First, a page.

RIO DE JANEIRO, May 2 (Tierramérica).- Environmental organisations have turned to an old enemy, toxic agrochemicals, as an extreme measure to combat invasive plant species that are threatening native flora in conservation areas.
One common case is that of Brachiaria, a species of grass used to feed livestock which hinders the growth of other plants. “Cutting it is not enough, because it always grows back,” explained Silvia Ziller, executive director of the Horus Institute, which is conducting studies with herbicides in protected areas in three Brazilian states.
Chemical weed killers are “a cheap, efficient alternative with a lesser environmental impact than the propagation of these species,” Ziller told Tierramérica.
The most recent of these experimental studies is being carried out in Emas National Park in the central state of Goiás. The measure has divided environmentalists, but the Brazilian environmental authority, IBAMA, has authorised research with toxic agrochemicals in native forests.
Forest Management Demanded to Prevent Fires
MEXICO CITY, May 2 (Tierramérica).- A non-governmental organisation is urging the Mexican government to promote sustainable forest management as a means of preventing serious forest fires.
“Forest fires happen because when forests aren’t managed properly there is an accumulation of biomass, which is the raw material for fires,” Iván Zúñiga of the Mexican Civic Council for Sustainable Silviculture told Tierramérica.
Since March, numerous forest fires have broken out in different regions of Mexico. The most serious, in the northern state of Coahuila, destroyed at least 249,000 hectares of forest, according to the Ministry of Environment and Natural Resources.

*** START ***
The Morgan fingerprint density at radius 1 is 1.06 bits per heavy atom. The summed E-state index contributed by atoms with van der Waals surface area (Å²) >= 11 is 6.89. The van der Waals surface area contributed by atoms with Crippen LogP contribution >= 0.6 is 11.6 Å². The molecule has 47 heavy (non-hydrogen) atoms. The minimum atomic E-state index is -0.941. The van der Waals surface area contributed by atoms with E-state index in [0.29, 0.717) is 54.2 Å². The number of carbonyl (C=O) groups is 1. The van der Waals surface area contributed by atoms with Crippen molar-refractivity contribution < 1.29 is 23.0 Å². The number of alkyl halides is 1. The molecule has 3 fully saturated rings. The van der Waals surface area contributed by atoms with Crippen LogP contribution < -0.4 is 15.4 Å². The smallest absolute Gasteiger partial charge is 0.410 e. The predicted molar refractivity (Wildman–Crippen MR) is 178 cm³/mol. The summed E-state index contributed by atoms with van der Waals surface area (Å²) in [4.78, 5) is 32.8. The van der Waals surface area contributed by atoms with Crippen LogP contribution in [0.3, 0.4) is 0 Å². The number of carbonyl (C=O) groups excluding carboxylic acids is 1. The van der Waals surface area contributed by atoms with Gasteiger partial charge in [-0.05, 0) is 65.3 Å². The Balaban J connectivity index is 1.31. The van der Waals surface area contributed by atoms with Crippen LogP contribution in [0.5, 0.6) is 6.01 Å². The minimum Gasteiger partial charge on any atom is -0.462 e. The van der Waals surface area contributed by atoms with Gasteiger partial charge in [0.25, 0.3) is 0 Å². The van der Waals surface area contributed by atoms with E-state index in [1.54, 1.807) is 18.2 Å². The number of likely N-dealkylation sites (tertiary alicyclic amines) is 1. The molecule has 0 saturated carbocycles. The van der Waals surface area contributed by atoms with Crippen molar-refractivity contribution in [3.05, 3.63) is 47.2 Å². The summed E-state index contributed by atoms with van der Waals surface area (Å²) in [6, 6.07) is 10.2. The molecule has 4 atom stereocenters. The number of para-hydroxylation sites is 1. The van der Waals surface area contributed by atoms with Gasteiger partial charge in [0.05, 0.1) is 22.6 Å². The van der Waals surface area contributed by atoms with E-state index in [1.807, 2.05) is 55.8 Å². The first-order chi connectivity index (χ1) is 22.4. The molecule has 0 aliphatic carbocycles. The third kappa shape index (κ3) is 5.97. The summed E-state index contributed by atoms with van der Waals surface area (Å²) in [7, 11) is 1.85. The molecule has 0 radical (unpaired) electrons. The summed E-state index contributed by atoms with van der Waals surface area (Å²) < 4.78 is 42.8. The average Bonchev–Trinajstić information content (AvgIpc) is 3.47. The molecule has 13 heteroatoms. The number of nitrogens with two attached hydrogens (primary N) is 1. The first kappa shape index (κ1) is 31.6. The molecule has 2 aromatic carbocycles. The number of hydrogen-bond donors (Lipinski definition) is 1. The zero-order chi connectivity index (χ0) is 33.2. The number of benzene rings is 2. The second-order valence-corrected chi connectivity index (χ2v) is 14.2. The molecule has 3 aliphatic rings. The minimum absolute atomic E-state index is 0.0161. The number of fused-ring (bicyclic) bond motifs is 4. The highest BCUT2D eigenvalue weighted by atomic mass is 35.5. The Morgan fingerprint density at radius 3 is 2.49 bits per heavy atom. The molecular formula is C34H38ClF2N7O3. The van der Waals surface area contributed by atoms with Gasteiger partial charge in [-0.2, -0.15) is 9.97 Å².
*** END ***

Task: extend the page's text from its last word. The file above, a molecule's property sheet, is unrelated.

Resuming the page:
This was the worst forest fire in Mexico’s history, followed by a fire in the southeastern state of Quintana Roo that destroyed 220,000 hectares in 1956 and a fire in the southern state of Oaxaca that wiped out 200,000 hectares in 1998.
Europe Offers Assistance to Protect Forests
TEGUCIGALPA, May 2 (Tierramérica).- The European Union has donated close to 31 million dollars to Honduras to strengthen the national institutions responsible for the preservation and management of forests, which have been hit by an upsurge in forest fires this year.
The aim is to strengthen the legal framework for the conservation of natural resources and in particular the commercialisation of timber, as well as promoting sustainable use of forests, said María Antonieta Guillén of the Central American Bank for Economic Integration, through which the funds will be channelled.
Guillén told Tierramérica that this European assistance is a major boon for Honduras, which is facing an unprecedented wave of forest fires that have destroyed over 54,000 hectares of forests in recent months.
One of the immediate measures will be to reinforce the efforts undertaken by the Forest Conservation Institute, which until now has been unable to control the more than 4,000 forest fires reported so far this year. *Source: Inter Press Service.
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